Meat & potatoes slow-cooked, then turned to hash
The meaty, economical, quickly assembled dish known as baeckeoffe in France’s Alsace region harks back to mornings when a housewife would drop off a casserole at the local bread baker’s. It cooked in the residual heat of his recently emptied oven and she returned later in the day to pick it up. Some say this was the practice on Sundays; others that it was a Monday tradition designed to allow women to give their full attention to their weekly washing. In any case, the dish is typically prepared in an oversize unglazed clay pot with a snug-fitting lid, but a roomy Dutch oven does just as well. Layer bone-in pork chops, nuggets of lamb, and chicken thighs (authentic versions use beef) with sliced potatoes, onions or leeks, and some simple seasonings. Add a half bottle or so of unoaked white wine and send the dish to the oven. After three hours, the cooking juices are remarkably aromatic and the top layer of browned potatoes provides a crowning finish.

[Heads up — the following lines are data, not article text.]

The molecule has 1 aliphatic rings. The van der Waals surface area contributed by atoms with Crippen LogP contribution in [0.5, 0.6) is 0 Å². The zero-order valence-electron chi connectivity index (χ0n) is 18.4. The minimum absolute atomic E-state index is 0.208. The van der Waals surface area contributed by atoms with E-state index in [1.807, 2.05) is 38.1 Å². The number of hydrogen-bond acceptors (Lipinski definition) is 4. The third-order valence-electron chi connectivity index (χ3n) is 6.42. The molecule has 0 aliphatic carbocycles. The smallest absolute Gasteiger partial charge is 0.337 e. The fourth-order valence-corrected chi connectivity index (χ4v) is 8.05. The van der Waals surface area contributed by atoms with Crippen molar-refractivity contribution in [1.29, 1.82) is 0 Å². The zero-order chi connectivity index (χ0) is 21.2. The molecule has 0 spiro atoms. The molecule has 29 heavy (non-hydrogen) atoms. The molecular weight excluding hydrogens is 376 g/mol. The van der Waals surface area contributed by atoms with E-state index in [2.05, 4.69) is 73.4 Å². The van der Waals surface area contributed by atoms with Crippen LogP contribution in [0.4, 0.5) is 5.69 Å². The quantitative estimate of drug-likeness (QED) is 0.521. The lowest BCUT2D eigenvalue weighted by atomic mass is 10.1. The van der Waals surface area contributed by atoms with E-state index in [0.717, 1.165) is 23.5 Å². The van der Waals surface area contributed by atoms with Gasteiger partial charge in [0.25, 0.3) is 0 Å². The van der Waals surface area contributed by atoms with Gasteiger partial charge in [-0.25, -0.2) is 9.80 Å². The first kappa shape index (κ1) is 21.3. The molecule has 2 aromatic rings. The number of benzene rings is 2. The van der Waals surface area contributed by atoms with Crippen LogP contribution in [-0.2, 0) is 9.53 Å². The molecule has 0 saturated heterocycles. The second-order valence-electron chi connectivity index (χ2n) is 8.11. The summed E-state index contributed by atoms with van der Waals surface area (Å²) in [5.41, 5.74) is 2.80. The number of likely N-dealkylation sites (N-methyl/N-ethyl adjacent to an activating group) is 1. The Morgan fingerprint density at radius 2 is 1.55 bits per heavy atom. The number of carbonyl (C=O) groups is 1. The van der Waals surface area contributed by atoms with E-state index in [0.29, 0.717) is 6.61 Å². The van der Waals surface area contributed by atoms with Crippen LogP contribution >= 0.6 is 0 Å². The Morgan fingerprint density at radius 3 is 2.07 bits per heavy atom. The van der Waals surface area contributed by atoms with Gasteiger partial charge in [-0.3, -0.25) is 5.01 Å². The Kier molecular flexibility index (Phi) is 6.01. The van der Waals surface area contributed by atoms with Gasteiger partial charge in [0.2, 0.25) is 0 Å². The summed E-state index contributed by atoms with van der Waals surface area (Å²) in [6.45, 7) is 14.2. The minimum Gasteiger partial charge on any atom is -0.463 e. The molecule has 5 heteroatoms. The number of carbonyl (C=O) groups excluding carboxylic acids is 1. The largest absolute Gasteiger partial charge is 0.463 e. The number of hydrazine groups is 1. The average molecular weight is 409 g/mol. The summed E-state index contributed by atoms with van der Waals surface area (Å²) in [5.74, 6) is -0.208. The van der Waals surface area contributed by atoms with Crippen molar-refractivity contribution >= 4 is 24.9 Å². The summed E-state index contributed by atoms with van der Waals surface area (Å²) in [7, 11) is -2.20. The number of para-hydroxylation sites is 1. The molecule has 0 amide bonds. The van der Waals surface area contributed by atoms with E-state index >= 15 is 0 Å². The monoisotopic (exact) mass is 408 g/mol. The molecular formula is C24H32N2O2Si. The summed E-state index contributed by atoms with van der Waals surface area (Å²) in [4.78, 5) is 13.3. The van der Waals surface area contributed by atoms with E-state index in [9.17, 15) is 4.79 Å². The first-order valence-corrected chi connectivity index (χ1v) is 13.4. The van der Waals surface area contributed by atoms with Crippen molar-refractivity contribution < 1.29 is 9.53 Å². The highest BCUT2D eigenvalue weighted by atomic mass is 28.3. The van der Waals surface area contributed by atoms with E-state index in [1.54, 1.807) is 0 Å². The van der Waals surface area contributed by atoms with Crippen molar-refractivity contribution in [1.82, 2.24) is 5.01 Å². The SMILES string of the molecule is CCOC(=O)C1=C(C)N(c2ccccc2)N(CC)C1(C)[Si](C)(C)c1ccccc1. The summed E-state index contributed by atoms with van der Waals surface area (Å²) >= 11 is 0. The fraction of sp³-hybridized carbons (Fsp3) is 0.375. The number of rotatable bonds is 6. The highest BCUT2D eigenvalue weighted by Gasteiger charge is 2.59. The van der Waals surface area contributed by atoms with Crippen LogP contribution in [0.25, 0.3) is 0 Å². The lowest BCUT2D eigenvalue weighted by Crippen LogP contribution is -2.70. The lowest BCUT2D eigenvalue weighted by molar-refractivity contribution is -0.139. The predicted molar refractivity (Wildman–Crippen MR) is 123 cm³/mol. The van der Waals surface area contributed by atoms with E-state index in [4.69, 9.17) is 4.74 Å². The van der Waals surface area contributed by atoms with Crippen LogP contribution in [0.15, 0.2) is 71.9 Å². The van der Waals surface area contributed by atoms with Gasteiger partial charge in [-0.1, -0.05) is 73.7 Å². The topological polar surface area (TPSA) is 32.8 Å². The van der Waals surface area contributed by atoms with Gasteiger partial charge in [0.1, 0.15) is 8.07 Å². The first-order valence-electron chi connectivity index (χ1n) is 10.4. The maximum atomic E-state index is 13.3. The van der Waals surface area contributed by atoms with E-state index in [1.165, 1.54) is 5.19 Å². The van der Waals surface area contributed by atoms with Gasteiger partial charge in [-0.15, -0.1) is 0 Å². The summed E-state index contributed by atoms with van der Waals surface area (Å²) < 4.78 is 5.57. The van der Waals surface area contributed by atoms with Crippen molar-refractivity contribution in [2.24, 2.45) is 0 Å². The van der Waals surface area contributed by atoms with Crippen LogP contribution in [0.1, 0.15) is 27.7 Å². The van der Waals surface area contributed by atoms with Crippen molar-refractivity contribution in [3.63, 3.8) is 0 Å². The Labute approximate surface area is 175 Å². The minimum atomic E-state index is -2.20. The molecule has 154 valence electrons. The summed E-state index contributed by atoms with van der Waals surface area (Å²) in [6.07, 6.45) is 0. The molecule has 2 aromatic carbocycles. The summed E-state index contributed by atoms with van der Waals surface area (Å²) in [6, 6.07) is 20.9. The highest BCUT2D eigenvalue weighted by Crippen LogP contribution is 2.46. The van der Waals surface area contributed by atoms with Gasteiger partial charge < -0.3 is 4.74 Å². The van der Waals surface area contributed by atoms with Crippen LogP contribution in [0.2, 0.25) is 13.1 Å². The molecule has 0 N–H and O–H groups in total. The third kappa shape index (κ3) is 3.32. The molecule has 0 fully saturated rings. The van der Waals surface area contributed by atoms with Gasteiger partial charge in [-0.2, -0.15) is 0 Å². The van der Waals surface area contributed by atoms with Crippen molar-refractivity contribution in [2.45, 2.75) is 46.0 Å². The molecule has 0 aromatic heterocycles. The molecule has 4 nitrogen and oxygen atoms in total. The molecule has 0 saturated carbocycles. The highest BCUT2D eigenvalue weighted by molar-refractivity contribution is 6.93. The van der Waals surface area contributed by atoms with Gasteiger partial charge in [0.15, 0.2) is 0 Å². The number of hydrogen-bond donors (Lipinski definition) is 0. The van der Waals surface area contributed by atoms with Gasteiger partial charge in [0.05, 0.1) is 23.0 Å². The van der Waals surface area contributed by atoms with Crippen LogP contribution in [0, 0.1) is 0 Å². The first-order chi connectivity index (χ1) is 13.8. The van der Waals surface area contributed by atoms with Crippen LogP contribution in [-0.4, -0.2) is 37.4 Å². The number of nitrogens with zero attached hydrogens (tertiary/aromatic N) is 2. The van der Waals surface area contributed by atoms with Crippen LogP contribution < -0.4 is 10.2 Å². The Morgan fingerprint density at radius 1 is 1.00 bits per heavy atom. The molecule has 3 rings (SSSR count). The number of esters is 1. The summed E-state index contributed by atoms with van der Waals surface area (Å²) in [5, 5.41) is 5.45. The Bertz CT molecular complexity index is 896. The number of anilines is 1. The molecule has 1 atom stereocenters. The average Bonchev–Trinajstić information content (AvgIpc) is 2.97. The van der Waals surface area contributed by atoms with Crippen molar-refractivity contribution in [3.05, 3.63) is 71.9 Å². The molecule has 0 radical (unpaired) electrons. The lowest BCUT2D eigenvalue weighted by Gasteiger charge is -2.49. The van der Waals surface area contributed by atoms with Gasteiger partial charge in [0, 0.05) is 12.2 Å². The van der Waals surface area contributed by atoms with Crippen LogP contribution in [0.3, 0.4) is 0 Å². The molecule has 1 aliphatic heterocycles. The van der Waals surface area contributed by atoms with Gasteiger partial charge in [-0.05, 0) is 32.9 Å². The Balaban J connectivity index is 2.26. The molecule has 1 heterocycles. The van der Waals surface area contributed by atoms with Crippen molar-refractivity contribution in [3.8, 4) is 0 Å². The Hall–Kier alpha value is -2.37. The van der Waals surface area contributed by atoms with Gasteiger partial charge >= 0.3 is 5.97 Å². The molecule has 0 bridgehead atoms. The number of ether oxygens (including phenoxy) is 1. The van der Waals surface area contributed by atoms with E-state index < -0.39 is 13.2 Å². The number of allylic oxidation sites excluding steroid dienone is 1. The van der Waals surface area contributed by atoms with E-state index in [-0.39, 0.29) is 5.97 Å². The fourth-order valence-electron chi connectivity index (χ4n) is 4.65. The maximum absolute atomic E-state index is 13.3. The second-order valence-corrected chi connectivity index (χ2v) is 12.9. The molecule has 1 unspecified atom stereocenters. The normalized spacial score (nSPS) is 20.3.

The next morning, finely chop leftover meat and potatoes, add a few strips of crisp bacon, and turn the baeckeoffe into a hearty hash you can top with deliciously creamy soft-cooked eggs. Thrifty 19th-century cooks knew all along how we wanted to eat.
Stephen Meuse can be reached at email@example.com.